I feel like doing a happy dance most days – the increase in daylight hours means I’m back on the running trail again. I was a little worried about the effects of my winter hibernation, but I’m pleased that the indoor work I’ve put in since November seems to have really helped my overall strength and endurance. E has a confirmation class / youth group meeting on Sundays just three blocks from Forest Park, which gives me ninety minutes of late afternoon sunshine to run my heart out. Last weekend I measured the perimeter + those extra blocks at 6.5 miles; if I add in an additional inner route I like, I can get in 10 miles in that stretch of time. Which means I’m hungry these days since I’m running off the rough equivalent of lunch and dinner several times a week.

My dear friend (and running mentor), Sam, reminded me a few months ago that distance running and high intensity workouts would require some additional fueling. This is a good reminder, because I’m not much of a snacker, and I’m pretty set in my eating habits. It has made me more conscious of our weekly menu at home – I’m trying to focus on eating really great dinners (and resulting leftover lunches) rather than throwing in additional snacks to the mix. I’ve noticed that my sweet tooth is almost gone – I’m craving dinners with flavor, grains like farro (which I could eat every night, I think), earthy flavors like mushrooms, and especially bitter greens coupled with citrus. Outside of my pregnancies (which were decidedly not food happy times in my life), I can’t remember having cravings like this. It’s kind of strange, and I wonder if it’s normal. Maybe I’m just getting older – everyone, particularly my doctors these days, like to remind me of that.

I can tend to go off on tangents fairly easily on certain topics, but I’m going to avoid that here, and instead just point to a few interesting articles and radio bits on the subject that have been interesting to me. I feel like cooking and eating and food topics in general can get to be touchy subjects sometimes, so I try to write about it (and photograph it) as a conversation piece on a topic that interests me rather than from a position of knowing all the answers about food. I like to be inspired in the kitchen, and reading and listening to others talk about food does that for me, and maybe it does a bit for you as well. As Michael Pollan puts it, “Eat food, not too much, and mostly plants.” I subscribe wholeheartedly to this mantra, and I build on it with the idea that there’s no reason it can’t be delicious and fun and different every single night.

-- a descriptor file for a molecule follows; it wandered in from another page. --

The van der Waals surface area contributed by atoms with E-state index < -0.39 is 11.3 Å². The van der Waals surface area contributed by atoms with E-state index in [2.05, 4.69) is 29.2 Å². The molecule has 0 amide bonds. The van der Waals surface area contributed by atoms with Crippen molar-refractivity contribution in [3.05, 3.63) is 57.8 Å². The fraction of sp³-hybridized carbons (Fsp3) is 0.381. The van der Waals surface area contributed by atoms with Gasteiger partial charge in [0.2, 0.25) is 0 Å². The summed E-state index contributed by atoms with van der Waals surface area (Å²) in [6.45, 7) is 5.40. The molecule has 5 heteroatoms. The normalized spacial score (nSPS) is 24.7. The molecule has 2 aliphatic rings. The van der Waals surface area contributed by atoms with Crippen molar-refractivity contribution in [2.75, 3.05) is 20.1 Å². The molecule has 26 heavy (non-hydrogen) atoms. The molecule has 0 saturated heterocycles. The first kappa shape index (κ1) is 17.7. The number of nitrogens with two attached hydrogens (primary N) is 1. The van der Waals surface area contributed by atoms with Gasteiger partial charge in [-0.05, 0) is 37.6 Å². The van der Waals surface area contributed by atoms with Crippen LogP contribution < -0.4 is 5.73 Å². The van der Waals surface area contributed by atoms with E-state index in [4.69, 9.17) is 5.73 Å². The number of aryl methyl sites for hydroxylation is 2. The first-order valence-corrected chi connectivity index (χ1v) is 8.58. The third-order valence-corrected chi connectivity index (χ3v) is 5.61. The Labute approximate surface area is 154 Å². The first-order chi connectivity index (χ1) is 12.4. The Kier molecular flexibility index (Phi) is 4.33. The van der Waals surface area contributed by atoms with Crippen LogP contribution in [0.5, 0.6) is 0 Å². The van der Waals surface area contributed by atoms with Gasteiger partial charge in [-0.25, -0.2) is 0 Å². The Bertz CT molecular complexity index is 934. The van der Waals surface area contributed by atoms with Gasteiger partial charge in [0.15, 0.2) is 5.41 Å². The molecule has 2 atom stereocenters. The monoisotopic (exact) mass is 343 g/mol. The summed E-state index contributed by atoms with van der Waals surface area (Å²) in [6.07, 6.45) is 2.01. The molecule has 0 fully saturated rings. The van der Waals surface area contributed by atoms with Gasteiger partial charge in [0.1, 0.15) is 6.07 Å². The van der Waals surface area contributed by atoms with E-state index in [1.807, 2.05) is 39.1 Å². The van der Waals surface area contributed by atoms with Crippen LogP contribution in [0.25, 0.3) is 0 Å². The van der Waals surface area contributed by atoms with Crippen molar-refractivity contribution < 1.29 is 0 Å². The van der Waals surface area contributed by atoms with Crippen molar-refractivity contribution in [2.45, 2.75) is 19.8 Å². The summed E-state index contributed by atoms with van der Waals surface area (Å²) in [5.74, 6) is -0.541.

Run Less, Run Faster – this book really speaks to me at this stage of my life. I’m committed to being healthy and building a good platform moving forward as I age (get old, I know – I get it), but I’m a realist about how I spend my time. I’ve said all along that I don’t care about being an elite runner, but I also know that I like to study and improve and throw 110% into most things I do, so this gives me an avenue to do that at a personal level which helps to keep me engaged, i.e. lacing up my shoes and actually doing it. I also thought the chapter on a runner’s diet was interesting – particularly because it states that a highly varied, plant-based diet (little to no meat) is optimal. (Another great rec from Sam, marathon runner extraordinaire and all around nice gal.)

–Anything by Michael Pollan, but specifically Cooked. The new documentary series makes me sad (again) that we gave up Netflix. However, giving up Netflix also means I actually have time to put these goals into action.

–First Bite by Bee Wilson, as discussed on Fresh Air – I thought this interview was interesting, and I am always fascinated about how babies and children learn to eat, but I’m even more interested in her discussions on how adults can also learn (re-learn) how to eat in healthier ways.

Here are some of the best things we’ve been eating lately:

Stellar Quinoa Burger from Bon Appetit (Feb 2016) – this was definitely a weekend dish, and as many of the commenters pointed out, the burger didn’t hold together very well, but it was SO delicious that I’m determined to figure out a better binder. Or just resign myself to a messy dinner again. I made a spiced tomato chutney and sliced avocados for the top of the burger and it was divine.


This Blue Apron meal was DELICIOUS. I was all, what? Cheese? Lemons? Together, on a sandwich? And then I ate it. It hit all the crave points and the salad was spot on fantastic and I’m going to serve it at my first dinner party in our new dining room because I basically daydream about dinners with friends in the new space 24-7.


An old standby, but such a good weeknight dinner, particularly post-workout. M improvised a bit by making bread crumbs with leftover focaccia and it was delicious. Watch the salt on this one – add slowly. I don’t smash it in with the garlic like it says in the recipe.


And we hosted a table at trivia night last weekend, and I made a crowd favorite, the ginger-chocolate-apricot cookies from here, plus three sandwiches: Prosciutto-Pear-Brie with lightly dressed arugula, Roast Beef (cajun spice, rare, thinly sliced)-Aged Cheddar-Mayo/Dijon Mustard blend on bottom-Mango spread on top-Pickled Red Onions-Watercress, and Egg Salad-Watercress/Arugula blend-Pretzel Roll. They went over well, and we had a few leftover for Sunday lunch.


Spring is coming – I can feel it, and I’m fueling up and ready. Asparagus and rhubarb are on the horizon…